SHAKOPEE, Minn. — One animal lost a hoof. Another refused to stop smiling. One race participant at Canterbury Park on Sunday was reluctant to even approach the starting gates.
Thankfully, these weren’t the purebred steeds the horseracing superplex hosts on a regular basis. Bringing in area mascots for an annual footrace and other events epitomizes the other main facet of Canterbury’s mission, aside from providing premium equine competition.
Family fun is a staple of every Sunday at the race track, where pony rides, face painting, a petting zoo and a giant playground are available for children’s use. But when Mascot Day rolls around, there’s a little extra incentive for parents to bring along the next generation of racing aficionados.
“It’s all about trying to draw people out here,” track president and CEO Randy Sampson said. “It seems crazy, and when we actually started the Sunday family day stuff with the pony rides, you know, it was about 18 years ago. I said we’ve got to try to build the future fans. Most people, when you talk to them, the first time they came out was as a kid with grandpa or with their dad or whatever.”
Ideas like having a dozen mascots or ostriches and zebras race have allowed Canterbury to find a financially and socially viable niche in the horseracing world.
Thanks in large part to such efforts, the track is on pace to break its all-time season attendance record set last year. On-track revenues are up about five percent, and the business success has allowed the Sampson family to attract better horses and higher purses. That’s led to a near-30-percent uptick in off-site, simulcast profit.
Spikes in attendance and building the future of its fandom are two huge, related foundational pillars in sustaining that viability.
“This year is really positive,” said Sampson, whose family resurrected the once-defunct track in 1994. “It’s been good all along as far as getting people out; not a lot of betting, but we do great on the food and beverage side. That’s unique compared to most tracks around the country as far as getting people out here and young people.
“It’s all about trying to create a fun atmosphere.”
The newest group of youngsters giggled and watched intently Sunday as Shakopee High School’s Sammy the Saber crushed an 11-strong field of challengers for his third straight “Mascot Derby” title. The agile prehistoric feline also won the group’s crowd noise-voted dance-off, sweeping the two mascot competitions for the second straight year.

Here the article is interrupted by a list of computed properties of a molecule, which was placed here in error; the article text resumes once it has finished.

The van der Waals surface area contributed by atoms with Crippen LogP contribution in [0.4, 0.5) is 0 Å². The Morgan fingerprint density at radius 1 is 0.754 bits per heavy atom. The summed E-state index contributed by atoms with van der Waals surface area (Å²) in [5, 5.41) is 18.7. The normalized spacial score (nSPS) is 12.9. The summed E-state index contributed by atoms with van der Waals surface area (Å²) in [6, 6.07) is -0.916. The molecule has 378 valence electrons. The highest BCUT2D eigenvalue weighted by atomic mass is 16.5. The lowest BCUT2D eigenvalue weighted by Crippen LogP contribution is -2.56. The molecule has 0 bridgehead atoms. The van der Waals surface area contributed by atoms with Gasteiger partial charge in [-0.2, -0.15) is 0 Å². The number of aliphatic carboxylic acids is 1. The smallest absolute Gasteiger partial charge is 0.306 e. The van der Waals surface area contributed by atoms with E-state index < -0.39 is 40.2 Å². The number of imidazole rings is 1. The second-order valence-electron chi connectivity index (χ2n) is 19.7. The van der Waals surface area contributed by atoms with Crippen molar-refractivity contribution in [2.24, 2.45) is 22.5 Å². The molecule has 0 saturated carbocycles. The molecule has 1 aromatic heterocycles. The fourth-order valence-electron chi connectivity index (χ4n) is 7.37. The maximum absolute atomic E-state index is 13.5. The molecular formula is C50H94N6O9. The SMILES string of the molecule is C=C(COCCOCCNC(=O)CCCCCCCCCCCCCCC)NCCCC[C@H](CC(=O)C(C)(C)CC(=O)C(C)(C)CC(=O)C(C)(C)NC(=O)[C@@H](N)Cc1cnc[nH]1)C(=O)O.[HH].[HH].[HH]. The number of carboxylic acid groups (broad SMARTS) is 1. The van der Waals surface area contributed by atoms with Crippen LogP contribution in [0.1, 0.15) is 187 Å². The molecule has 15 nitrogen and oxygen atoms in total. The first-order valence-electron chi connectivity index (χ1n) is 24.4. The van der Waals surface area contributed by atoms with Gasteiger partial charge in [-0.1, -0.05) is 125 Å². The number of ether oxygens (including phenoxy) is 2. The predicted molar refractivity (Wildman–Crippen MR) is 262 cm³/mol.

He easily cruised past Canterbury mascot Lucky, a perpetually-grinning, dark-haired stallion that buried his snout in his hands — er, hoofs — after the defeat. Buffy, Buffalo Wild Wings’ representative, had the best chance to unseat Sammy, but even he was left in the dust by the 50-yard trot’s halfway point.
“I think they take their top sprinter on the track team and put him in the Saber costume for us,” Sampson jested in reference to Shakopee High.
Ruff McGruff, apparently a relative of national crime prevention icon Scruff McGruff, was in attendance on behalf of the Shakopee Police Department. He had to be coaxed into even running the race, apparently afraid he’d meet the same fate as Wilbur, a pig representing Famous Dave’s whose hoof fell off just a few paces out of the gates.
Most of the mascots on hand hailed from local businesses and nonprofits. Sampson said it’s difficult to attract higher-profile names from the city’s major professional and collegiate sports teams, as most of them require a fee and have pretty busy schedules this time of year.
An announced contingent of 5,739 spectators took in Mascot Day 2013. That’s nowhere near the crowd of 20,291 that showed up for Extreme Race Day last month, when several different species of wild animals took their turn in short races similar to Sunday’s mascot jaunt.
But it’s still a good draw on a lazy Sunday afternoon, the kind that has Canterbury sitting pretty as both a horseracing and family venue.
“It doesn’t draw people like camels and ostriches,” Sampson said, “but it’s a fun deal.”
Follow Phil Ervin on Twitter
- Exporters told to meet global standards
- Lyon city helps HCM City develop public transport
- Six nations attend “Europe meets Asia in contemporary dance” festival
- Twin blasts in Philippine capital kill at least two: police
- Vinh scores fastest V.League 1 goal
- Twin Nigeria car bombs kill at least 118
- Vietnamese, French notary associations establish twin ties
- Twin bombings kill 14, wound more in south India
- "Vietnam Has Been One of Fastest Expanding Economies in Asia"
- City lawyer to represent tortured boy pro bono
- City to host world delta conference
- Global Grains Trade Summit 2010 to Take Place in HCM City late June
- Vietnam to upgrade overstretched airport in Ho Chi Minh City
- Asset Magazine lauds Citi and Citi Vietnam as the banks to go
- HCMC seeks solutions to build apartments for low-income earners
- VN, RoK beef up local linkages
- An Asia-Pacific pearl glows in Vietnam
- Qatar Airways spreads its wings
- Dai Nam JSC’s CEO: Unwavering Dedication to Create Legacy for Life
- Hungary, Vietnam issue joint declaration on East Sea tensions
Twin Cities mascots meet at racetrack to see who’s fastest have 857 words, post on www.foxsports.com at August 11, 2013. This is cached page on Business News. If you want remove this page, please contact us.